Screen Early 

Children can be screened for their risk of dyslexia prior to the start of kindergarten to determine their risk of developing later reading challenges. 

Targeted Effective Intervention 

Reading remediation is most effective when administered between kindergarten and third grade.  


If your child is in elementary or middle school and you are seeking a greater understanding of their learning profile, specifically as it relates to their reading and writing skills, and oral and written language evaluation may be the solution. 

These evaluations are designed for children who have received a psychological or neuropsychological evaluation in the last two-three years but continue to struggle with decoding, fluency, comprehension, spelling, or writing skills.

We employ a multi-componential framework to identify the specific nature of your child’s deficit, and create a comprehensive set of recommendations, accommodations and modifications that are customized to their profile. Reports are purposefully designed to be manageable for parents and emphasize empirically-based solutions.
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The Homework Treaty workshop emerged from several years of research that examined children's helpless behaviors during homework assignments, such as task avoidance, emotional outbursts, and incessant help-seeking.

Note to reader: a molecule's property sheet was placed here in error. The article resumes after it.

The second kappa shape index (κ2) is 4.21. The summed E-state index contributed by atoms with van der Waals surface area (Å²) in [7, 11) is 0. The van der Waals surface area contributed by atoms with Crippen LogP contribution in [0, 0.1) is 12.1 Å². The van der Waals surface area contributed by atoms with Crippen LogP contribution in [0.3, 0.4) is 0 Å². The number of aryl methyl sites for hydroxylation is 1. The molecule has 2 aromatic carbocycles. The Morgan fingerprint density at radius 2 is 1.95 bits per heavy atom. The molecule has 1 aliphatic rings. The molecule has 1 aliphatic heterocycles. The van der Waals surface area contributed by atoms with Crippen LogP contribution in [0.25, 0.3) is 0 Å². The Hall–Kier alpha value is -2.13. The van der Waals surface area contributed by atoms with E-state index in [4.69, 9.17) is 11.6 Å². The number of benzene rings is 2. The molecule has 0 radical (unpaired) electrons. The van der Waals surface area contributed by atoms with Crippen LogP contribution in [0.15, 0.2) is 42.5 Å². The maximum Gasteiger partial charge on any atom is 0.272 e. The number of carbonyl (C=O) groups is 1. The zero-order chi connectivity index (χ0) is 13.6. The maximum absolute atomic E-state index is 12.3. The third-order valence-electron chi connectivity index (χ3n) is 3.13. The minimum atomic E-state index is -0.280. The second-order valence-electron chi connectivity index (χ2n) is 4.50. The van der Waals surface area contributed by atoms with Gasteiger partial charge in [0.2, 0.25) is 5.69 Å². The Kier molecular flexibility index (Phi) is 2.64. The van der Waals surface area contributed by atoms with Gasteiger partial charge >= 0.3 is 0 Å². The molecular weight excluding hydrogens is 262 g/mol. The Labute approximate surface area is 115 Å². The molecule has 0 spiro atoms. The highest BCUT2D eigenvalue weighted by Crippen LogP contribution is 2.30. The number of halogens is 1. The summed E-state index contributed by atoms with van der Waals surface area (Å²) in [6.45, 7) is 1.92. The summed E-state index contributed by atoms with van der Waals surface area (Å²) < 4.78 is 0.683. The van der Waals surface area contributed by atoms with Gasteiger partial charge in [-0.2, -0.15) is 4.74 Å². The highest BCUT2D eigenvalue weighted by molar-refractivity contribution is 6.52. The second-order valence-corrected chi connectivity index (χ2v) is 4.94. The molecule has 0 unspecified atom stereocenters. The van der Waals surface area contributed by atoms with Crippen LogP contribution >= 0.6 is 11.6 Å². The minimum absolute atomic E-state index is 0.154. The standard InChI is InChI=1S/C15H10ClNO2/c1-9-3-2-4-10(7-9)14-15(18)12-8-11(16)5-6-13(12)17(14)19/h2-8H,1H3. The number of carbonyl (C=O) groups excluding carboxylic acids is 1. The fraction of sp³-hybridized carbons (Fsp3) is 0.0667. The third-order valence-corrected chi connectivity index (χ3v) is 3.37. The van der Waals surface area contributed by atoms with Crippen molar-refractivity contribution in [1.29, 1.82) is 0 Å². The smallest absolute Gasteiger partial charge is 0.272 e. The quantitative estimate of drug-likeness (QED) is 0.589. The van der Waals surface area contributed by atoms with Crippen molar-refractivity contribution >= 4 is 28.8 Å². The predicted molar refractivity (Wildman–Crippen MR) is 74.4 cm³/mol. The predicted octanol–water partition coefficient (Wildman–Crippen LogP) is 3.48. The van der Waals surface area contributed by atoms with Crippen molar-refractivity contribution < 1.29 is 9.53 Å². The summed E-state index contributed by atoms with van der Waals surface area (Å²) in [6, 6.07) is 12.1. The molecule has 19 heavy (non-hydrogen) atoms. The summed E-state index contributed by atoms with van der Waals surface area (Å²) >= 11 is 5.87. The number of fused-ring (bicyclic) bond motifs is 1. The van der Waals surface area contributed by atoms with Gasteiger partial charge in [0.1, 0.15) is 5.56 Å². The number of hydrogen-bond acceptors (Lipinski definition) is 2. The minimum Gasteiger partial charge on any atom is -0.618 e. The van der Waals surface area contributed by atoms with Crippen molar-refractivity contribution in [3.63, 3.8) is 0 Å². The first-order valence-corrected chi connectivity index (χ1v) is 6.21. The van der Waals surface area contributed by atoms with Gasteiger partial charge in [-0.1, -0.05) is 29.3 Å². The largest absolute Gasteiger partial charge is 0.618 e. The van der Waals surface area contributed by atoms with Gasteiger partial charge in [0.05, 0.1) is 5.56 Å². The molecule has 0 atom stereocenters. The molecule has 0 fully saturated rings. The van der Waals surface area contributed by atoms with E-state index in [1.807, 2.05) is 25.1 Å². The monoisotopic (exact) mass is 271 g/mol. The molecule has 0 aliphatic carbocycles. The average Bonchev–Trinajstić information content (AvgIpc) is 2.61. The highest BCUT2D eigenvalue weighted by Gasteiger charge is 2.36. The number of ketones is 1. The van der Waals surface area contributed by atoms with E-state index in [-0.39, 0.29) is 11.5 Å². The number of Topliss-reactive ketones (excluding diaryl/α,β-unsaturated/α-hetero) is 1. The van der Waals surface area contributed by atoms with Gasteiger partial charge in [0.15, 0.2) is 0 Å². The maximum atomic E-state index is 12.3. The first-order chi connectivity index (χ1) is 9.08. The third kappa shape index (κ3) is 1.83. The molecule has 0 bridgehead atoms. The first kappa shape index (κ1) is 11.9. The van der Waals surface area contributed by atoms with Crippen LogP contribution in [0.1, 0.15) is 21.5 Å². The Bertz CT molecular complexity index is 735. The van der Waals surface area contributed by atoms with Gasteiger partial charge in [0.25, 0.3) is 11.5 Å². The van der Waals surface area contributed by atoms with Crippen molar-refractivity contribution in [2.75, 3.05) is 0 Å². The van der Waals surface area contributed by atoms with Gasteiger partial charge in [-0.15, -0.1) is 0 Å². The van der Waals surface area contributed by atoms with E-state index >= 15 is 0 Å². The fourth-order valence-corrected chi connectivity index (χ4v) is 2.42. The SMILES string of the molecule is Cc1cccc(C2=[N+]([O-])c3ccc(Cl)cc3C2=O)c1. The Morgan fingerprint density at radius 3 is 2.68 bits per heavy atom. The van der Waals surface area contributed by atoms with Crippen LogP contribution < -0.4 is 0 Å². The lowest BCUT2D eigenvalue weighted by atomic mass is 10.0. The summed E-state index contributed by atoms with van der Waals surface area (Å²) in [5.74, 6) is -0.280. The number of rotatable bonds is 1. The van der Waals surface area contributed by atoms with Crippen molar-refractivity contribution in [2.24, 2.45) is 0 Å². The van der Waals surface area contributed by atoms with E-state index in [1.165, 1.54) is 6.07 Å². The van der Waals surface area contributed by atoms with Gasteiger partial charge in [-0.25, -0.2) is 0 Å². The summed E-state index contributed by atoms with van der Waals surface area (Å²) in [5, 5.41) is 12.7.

Findings from our studies suggest that the way parents support their children during homework is more influential on their child's engagement than the amount of support they provide. In short, quality over quantity. More specifically, we found that, despite their best intentions, parents who "intruded" on homework tasks were far more likely to witness helpless behaviors in their children. 

These results confirm the work of several other researchers and curricula, including Wendy Grolnick, Eva Pomerantz, and the Responsive Classroom Approach ©, all of which highlight the importance emotionally responsive practices that support children's independence and self-regulated learning. 

In order to support the unique developmental, emotional, cognitive and behavioral needs of children as they tackle academic challenges, our workshop combines best practices from our own intervention research with current findings from the fields of education, psychology and cognitive neuroscience. 

The goal of The Homework Treaty is to give families the tools to redefine what a successful homework experience looks and sounds like, and to ensure those expectations are explicit, agreed upon by all family members, and realistic for your children.
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